rename would just fail. /bin/mv would then do open,open,read,write,unlink,close. but that's not one syscall and i've ignored (extended) attributes

              Comment


              • #8
                Originally posted by cl333r View Post
                It's also interesting that sendfile(2) works across filesystems, but copy_file_range(2) fails.
                maybe this has something to do with senfile being able to work with not filesystems at all. like literally requiring second descriptor to be a socket before 2.6.33? sendfile does copy, copy_file_range does reflink, which requires one filesystem

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                • #9
                  Originally posted by cybertraveler View Post
                  I was also surprised to see that the man page did not explain whether the rename operation works across different file systems.
                  The man page says in the ERRORS section:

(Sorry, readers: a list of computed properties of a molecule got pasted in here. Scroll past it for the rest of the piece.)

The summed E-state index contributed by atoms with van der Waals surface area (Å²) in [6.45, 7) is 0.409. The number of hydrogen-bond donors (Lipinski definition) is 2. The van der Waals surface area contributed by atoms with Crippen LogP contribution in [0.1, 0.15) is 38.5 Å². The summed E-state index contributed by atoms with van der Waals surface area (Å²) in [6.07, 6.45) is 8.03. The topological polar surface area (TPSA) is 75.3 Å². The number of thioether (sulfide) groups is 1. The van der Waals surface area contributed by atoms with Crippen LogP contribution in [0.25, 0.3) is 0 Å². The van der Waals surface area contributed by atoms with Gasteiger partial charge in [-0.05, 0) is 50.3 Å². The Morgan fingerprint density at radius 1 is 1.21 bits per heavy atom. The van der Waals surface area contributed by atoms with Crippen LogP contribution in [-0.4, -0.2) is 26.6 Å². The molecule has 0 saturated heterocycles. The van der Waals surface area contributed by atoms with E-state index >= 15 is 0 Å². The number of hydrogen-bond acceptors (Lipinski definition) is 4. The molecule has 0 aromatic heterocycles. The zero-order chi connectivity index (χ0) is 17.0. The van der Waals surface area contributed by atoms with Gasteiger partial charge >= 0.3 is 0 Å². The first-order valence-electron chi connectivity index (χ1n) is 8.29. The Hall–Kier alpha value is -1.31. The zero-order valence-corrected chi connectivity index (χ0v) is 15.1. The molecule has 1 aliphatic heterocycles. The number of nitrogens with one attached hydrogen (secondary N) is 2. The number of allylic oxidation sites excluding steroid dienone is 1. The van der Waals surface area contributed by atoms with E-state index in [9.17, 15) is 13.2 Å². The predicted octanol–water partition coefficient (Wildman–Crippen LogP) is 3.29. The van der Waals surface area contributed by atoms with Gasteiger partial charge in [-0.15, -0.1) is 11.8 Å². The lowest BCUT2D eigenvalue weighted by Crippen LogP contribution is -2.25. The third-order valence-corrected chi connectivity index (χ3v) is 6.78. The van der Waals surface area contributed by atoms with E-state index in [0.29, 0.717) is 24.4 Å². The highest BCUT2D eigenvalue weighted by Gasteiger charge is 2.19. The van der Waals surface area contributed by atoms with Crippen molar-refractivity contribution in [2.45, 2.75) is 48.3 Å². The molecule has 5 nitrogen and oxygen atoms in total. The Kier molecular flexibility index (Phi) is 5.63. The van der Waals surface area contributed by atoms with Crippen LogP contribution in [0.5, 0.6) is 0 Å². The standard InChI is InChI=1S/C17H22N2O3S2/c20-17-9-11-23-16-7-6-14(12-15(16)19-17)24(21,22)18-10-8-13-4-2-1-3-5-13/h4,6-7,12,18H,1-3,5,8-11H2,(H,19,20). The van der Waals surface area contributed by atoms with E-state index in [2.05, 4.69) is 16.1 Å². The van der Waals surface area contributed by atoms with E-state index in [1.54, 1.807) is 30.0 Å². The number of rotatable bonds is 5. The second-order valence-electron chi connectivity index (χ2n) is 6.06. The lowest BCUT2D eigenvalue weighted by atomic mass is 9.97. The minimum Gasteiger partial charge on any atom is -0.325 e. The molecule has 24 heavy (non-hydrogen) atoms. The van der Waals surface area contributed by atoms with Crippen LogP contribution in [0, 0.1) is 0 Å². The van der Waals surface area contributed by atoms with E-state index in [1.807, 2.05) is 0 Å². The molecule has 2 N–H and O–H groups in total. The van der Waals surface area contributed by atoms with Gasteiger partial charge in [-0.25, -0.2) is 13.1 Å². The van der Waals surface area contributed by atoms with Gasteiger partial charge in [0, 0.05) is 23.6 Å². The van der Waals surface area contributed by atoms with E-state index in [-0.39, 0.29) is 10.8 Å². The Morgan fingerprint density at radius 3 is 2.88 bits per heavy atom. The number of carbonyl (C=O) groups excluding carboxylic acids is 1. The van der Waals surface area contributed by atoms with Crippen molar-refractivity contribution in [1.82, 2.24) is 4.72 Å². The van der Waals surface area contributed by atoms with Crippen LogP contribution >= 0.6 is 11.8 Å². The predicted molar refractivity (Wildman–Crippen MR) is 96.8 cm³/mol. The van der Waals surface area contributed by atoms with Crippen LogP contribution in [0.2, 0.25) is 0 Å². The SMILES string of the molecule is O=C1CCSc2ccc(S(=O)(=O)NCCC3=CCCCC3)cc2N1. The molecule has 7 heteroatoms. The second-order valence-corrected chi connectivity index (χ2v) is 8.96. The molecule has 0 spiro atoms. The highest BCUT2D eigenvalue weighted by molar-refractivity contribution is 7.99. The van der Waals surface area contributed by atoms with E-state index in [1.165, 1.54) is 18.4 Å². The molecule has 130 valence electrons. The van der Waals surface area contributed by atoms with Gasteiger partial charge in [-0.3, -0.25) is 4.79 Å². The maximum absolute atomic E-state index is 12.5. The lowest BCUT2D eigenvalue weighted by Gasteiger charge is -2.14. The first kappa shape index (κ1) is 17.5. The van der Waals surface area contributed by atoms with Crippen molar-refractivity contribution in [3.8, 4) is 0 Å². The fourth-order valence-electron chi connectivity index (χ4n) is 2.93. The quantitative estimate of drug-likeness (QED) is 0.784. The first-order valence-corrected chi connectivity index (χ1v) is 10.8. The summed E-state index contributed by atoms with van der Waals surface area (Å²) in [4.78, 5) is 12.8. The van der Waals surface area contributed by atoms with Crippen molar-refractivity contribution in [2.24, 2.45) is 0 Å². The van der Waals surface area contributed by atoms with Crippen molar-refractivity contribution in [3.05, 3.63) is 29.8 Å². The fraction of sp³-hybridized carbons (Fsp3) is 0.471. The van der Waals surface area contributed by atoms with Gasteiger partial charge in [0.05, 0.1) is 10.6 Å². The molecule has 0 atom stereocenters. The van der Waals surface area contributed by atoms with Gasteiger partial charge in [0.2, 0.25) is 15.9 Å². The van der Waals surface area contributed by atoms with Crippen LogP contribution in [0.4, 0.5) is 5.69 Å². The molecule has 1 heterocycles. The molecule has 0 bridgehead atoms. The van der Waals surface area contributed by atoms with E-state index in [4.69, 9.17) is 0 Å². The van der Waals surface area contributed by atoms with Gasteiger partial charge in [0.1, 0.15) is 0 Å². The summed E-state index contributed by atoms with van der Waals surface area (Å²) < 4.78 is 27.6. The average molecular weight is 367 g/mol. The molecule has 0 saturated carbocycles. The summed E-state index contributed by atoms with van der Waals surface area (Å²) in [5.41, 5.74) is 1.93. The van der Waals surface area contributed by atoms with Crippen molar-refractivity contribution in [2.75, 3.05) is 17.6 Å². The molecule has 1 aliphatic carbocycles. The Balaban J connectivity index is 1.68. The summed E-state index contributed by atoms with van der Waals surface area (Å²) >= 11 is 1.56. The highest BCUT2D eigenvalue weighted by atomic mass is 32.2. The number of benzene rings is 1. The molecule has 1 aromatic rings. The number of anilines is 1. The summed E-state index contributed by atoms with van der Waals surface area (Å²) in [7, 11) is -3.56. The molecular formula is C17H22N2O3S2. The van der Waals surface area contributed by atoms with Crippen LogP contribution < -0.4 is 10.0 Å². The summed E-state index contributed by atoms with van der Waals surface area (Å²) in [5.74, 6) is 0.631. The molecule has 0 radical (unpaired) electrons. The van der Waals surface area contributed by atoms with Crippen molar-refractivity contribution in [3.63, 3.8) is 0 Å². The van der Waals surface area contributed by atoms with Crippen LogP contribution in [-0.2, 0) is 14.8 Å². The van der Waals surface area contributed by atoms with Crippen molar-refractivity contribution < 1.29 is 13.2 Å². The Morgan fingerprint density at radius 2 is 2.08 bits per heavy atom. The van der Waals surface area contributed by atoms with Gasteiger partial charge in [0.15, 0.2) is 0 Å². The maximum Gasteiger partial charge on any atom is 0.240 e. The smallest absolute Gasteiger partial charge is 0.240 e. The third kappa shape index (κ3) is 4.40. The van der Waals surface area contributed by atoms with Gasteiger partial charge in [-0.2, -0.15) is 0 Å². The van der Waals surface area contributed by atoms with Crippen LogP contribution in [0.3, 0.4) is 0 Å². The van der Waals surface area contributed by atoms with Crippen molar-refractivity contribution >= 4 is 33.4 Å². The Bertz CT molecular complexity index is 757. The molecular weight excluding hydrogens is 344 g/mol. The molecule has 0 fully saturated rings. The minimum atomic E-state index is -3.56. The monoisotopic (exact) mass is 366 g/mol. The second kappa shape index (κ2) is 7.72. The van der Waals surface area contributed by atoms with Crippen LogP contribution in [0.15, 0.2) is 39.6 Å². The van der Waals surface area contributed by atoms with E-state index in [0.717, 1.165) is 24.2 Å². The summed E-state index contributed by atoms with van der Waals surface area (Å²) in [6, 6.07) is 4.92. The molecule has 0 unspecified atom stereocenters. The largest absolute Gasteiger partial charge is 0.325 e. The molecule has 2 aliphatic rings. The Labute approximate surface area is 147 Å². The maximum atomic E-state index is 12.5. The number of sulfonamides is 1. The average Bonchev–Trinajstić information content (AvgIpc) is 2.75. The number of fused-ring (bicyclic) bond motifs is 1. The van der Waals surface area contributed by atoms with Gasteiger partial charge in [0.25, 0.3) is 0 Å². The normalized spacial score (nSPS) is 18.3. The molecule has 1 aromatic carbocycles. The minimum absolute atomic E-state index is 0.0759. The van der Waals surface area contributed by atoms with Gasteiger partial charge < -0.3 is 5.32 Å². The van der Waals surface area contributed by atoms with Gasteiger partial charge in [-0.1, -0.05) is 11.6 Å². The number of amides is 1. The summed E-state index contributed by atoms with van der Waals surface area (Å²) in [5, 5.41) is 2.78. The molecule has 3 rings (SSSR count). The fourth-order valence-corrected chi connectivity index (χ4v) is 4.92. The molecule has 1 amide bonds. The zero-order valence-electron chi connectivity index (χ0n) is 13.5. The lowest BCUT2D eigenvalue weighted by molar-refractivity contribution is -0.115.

Code:
                         EXDEV  oldpath and newpath are not on the same mounted filesystem.  (Linux permits a filesys‐
                                tem to be mounted at multiple points, but rename()  does  not  work  across  different
                                mount points, even if the same filesystem is mounted on both.)
                  You are asking good questions though; reading man pages critically and questioning behaviour is good practice. For example, that way the PostgreSQL fsync() bug could have been avoided.

                  Comment


                  • #10
                    Originally posted by nh2_ View Post

                    The man page says in the ERRORS section:

                    Code:
                    EXDEV oldpath and newpath are not on the same mounted filesystem. (Linux permits a filesys‐
                    tem to be mounted at multiple points, but rename() does not work across different
                    mount points, even if the same filesystem is mounted on both.)
                    You are asking good questions though; reading man pages critically and questioning behaviour is good practice. For example, that way the PostgreSQL fsync() bug could have been avoided.
                    Ah, nice spot. Thanks.

                    Comment